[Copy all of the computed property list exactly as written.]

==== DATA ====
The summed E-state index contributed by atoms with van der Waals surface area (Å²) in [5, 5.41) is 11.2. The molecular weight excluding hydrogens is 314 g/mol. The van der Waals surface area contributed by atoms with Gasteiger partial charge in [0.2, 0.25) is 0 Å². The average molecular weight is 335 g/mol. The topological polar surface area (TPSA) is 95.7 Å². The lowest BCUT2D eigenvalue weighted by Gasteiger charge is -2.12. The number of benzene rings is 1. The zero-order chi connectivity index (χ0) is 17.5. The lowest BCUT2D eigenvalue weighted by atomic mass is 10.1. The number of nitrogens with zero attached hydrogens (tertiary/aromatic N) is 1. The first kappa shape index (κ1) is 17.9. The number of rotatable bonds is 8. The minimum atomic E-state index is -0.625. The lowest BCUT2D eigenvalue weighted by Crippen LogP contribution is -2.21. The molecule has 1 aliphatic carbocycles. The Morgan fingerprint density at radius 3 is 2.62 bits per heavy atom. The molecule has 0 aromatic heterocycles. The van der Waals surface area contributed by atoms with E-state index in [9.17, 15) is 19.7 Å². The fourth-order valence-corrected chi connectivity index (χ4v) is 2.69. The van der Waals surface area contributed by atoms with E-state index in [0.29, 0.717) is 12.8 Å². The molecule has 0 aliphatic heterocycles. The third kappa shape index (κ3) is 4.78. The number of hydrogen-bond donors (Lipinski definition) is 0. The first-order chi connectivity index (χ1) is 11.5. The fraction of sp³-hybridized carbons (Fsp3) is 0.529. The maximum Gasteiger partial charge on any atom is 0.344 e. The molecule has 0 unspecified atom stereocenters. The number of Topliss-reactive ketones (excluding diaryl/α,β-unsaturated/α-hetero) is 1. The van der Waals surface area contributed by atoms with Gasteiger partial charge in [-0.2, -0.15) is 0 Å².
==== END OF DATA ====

The summed E-state index contributed by atoms with van der Waals surface area (Å²) in [5, 5.41) is 11.2. The molecular weight excluding hydrogens is 314 g/mol. The van der Waals surface area contributed by atoms with Gasteiger partial charge in [0.2, 0.25) is 0 Å². The average molecular weight is 335 g/mol. The topological polar surface area (TPSA) is 95.7 Å². The lowest BCUT2D eigenvalue weighted by Gasteiger charge is -2.12. The number of benzene rings is 1. The zero-order chi connectivity index (χ0) is 17.5. The lowest BCUT2D eigenvalue weighted by atomic mass is 10.1. The number of nitrogens with zero attached hydrogens (tertiary/aromatic N) is 1. The first kappa shape index (κ1) is 17.9. The number of rotatable bonds is 8. The minimum atomic E-state index is -0.625. The lowest BCUT2D eigenvalue weighted by Crippen LogP contribution is -2.21. The molecule has 1 aliphatic carbocycles. The Morgan fingerprint density at radius 3 is 2.62 bits per heavy atom. The molecule has 0 aromatic heterocycles. The van der Waals surface area contributed by atoms with E-state index in [9.17, 15) is 19.7 Å². The fourth-order valence-corrected chi connectivity index (χ4v) is 2.69. The van der Waals surface area contributed by atoms with E-state index in [0.29, 0.717) is 12.8 Å². The molecule has 0 aliphatic heterocycles. The third kappa shape index (κ3) is 4.78. The number of hydrogen-bond donors (Lipinski definition) is 0. The first-order chi connectivity index (χ1) is 11.5. The fraction of sp³-hybridized carbons (Fsp3) is 0.529. The maximum Gasteiger partial charge on any atom is 0.344 e. The molecule has 0 unspecified atom stereocenters. The number of Topliss-reactive ketones (excluding diaryl/α,β-unsaturated/α-hetero) is 1. The van der Waals surface area contributed by atoms with Gasteiger partial charge in [-0.2, -0.15) is 0 Å².